|Gay Byrne – not interested in being President|
A week ago - who was it that said a week is a long time in politics - there were rumors that former television and radio talk show star Gay Byrne was going to enter the fray. "Uncle Gaybo" wanted to be President, we were told. For a few days there was a flurry of activity about a possible Byrne candidacy. Political analysts analyzed, commentators commented and one very foolish party political leader even endorsed Byrne, ignoring those in his party who wanted to run for the post themselves.
Mid-week Byrne tossed out a populist, anti-EU bombshell that had the analysts and commentators going into overdrive with their feverish speculation. Ireland was going to have a celebrity candidate.
Well, turns out the 77-year-old Byrne doesn't want to be President. That's two leading candidates out of the race in a matter of 10 days. That leaves us with four candidates, none of whom anyone seems to really want as President.
At this stage the Irish people are like that Little League coach looking down the bench wondering if there is anyone on his team who can simply throw strikes because those keenest to pitch cannot.
Thus, the search goes on for a suitable candidate and to that end we have two more possible "celebrity" candidates: former Gaelic football and hurling radio announcer Mícheál Ó Muircheartaigh, who will be 81 next week!, and 71-year-old Martin Sheen. Yes, that Martin Sheen, the former American President Jed Bartlett.
If you don't know Ó Muircheartaigh think of him as Ireland's Vin Scully. I'm not sure what qualifies him to be President, but if we're looking for someone to return the Presidency to what it used to be, say back in the 1940s, then Ó Muircheartaigh is probably as good a bet as any. Seems a thoroughly decent man, but he's 81. He'll be 88 when his term is up.
As for President Bartlett, sorry Martin Sheen, I don't know that anyone has actually asked him if he wants to be President of Ireland, but I suspect that if he gets wind of the fact that nobody here seems all that interested he may start asking awkward questions. Those who are campaigning to draft him as a candidate say he'd "lift the nation's spirits and strengthen economic & social ties to the US / diaspora."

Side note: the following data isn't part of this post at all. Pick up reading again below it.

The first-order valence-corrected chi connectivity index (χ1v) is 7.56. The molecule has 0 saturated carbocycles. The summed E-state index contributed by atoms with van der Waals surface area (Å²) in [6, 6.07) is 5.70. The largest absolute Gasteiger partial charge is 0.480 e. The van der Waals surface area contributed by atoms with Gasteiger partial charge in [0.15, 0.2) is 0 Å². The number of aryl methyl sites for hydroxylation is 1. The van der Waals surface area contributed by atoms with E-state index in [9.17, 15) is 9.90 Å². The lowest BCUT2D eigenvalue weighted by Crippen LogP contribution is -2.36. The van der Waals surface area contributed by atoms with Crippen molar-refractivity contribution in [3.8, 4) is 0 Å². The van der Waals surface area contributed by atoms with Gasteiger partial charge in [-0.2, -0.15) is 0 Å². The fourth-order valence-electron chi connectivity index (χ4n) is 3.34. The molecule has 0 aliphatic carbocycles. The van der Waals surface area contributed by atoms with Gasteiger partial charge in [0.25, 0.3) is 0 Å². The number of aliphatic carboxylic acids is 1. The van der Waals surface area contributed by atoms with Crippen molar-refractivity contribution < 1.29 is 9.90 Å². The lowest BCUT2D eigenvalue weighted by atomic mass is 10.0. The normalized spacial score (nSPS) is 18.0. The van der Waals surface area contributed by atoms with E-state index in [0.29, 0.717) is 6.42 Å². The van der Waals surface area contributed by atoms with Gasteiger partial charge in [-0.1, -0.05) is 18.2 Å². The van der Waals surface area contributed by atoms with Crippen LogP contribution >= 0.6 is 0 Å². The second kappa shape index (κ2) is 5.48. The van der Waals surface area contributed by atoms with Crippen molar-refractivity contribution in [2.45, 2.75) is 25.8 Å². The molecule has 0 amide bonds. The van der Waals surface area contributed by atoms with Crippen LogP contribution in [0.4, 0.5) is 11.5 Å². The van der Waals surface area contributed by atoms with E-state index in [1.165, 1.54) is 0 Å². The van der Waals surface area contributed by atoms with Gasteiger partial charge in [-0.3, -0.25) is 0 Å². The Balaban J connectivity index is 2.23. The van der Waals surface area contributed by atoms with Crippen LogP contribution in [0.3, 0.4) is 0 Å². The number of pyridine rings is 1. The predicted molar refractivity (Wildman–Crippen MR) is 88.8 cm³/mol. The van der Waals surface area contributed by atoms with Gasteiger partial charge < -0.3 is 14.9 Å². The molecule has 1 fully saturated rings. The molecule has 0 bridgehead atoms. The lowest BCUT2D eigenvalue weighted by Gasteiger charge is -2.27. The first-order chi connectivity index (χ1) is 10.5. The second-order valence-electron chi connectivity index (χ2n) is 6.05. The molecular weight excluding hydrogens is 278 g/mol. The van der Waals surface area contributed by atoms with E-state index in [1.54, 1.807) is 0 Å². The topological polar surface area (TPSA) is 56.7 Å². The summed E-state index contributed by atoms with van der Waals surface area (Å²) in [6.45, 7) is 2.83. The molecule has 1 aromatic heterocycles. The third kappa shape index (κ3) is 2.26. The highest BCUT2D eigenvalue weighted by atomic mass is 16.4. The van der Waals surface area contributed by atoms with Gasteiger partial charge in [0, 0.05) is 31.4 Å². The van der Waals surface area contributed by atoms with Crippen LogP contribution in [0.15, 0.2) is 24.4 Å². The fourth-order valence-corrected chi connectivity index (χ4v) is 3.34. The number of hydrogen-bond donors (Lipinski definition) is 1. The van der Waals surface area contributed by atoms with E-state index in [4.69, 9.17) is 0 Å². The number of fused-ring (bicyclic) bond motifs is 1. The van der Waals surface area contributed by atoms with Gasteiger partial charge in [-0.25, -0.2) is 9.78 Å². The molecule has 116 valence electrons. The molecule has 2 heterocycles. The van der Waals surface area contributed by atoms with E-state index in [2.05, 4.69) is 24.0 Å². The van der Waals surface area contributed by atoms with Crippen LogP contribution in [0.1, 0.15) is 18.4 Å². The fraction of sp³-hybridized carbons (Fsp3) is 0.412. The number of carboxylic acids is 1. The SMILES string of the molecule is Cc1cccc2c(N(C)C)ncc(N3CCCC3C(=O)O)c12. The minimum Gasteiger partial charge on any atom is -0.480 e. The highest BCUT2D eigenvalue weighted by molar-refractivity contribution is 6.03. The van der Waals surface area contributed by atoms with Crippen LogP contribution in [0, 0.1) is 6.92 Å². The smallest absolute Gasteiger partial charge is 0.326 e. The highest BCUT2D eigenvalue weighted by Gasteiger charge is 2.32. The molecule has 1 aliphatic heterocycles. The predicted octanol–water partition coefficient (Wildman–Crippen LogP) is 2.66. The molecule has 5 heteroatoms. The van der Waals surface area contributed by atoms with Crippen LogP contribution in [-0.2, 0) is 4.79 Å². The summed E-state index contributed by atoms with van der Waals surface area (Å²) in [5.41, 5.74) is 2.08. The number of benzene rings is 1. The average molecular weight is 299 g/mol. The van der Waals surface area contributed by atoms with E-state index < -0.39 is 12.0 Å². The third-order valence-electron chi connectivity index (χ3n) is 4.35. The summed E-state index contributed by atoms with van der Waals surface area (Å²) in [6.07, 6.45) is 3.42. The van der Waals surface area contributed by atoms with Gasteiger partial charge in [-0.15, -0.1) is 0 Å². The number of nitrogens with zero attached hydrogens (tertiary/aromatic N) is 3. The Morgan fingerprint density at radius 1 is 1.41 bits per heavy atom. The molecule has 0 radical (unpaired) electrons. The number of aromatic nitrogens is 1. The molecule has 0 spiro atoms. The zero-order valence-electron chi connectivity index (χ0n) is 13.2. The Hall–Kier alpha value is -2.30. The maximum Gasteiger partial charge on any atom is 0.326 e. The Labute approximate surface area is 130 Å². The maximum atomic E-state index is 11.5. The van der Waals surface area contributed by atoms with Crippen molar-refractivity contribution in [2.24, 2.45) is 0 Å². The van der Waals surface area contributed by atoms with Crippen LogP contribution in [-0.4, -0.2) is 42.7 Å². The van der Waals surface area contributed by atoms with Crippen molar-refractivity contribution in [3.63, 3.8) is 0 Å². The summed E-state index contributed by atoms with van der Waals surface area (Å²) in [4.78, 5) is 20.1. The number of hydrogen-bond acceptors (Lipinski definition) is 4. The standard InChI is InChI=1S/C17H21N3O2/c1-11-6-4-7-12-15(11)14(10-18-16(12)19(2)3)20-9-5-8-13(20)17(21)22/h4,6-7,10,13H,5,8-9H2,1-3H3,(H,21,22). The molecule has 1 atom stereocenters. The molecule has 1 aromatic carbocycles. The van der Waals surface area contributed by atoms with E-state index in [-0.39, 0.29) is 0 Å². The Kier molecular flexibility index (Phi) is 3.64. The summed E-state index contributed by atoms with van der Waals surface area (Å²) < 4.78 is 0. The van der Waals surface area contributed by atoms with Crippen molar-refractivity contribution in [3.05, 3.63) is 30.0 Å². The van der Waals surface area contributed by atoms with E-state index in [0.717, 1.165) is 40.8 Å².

Again, I'm not sure he'd be the worst candidate for the job, but I'm skeptical that he would be all that great on matters related to the "diaspora" or Irish-America, although he probably would give the nation a "lift." I just can't take him seriously, though.
It appears as if there was ever going to be a real candidate from the "diaspora" - not just a Hollywood star - that the door is wide open right now. Would an Irish-American (or Irish-Canadian, Irish-Australian, whatever) want the job? Would the people of Ireland vote for him/her?
I'm more confident that we could get a 'Yes' to the first question than the second. I really doubt that the people would vote for an Irish-American, unless, maybe, he/she was a member of the Kennedy family. There's that celebrity thing again.
Still, like I said, if ever there was a moment this is it. It will take a candidate who can create a whirlwind, to generate interest, to fill the vacuum in the campaign with energy, vitality, spontaneity, positivity, and of course, integrity and ability. Such a candidate could very well overcome the substantial impediment of not being "Irish" (as in born/raised/living in Ireland). However, the question remains, why would such a person want the job if nobody here with even half those qualities is interested?